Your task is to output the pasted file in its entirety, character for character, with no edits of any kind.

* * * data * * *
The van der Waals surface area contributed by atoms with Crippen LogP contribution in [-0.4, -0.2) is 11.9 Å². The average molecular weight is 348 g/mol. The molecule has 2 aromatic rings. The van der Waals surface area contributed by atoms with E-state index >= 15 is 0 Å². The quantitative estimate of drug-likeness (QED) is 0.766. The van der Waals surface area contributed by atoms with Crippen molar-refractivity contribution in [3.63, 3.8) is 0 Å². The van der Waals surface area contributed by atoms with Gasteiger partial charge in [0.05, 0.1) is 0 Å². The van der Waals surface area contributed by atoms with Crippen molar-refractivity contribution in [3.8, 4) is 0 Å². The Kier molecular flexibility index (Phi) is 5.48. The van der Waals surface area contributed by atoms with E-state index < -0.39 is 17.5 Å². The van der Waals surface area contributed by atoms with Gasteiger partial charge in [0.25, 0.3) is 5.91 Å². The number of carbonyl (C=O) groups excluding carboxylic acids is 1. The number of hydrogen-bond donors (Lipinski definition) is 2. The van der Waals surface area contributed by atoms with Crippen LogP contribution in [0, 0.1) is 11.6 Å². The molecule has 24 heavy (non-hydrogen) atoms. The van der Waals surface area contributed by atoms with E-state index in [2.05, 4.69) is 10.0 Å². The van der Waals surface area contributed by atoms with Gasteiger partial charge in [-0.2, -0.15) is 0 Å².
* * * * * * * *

The van der Waals surface area contributed by atoms with Crippen LogP contribution in [-0.4, -0.2) is 11.9 Å². The average molecular weight is 348 g/mol. The molecule has 2 aromatic rings. The van der Waals surface area contributed by atoms with E-state index >= 15 is 0 Å². The quantitative estimate of drug-likeness (QED) is 0.766. The van der Waals surface area contributed by atoms with Crippen molar-refractivity contribution in [3.63, 3.8) is 0 Å². The van der Waals surface area contributed by atoms with Gasteiger partial charge in [0.05, 0.1) is 0 Å². The van der Waals surface area contributed by atoms with Crippen molar-refractivity contribution in [3.8, 4) is 0 Å². The Kier molecular flexibility index (Phi) is 5.48. The van der Waals surface area contributed by atoms with E-state index < -0.39 is 17.5 Å². The van der Waals surface area contributed by atoms with Gasteiger partial charge in [0.25, 0.3) is 5.91 Å². The number of carbonyl (C=O) groups excluding carboxylic acids is 1. The number of hydrogen-bond donors (Lipinski definition) is 2. The van der Waals surface area contributed by atoms with Crippen LogP contribution in [0, 0.1) is 11.6 Å². The molecule has 24 heavy (non-hydrogen) atoms. The van der Waals surface area contributed by atoms with E-state index in [2.05, 4.69) is 10.0 Å². The van der Waals surface area contributed by atoms with Gasteiger partial charge in [-0.2, -0.15) is 0 Å².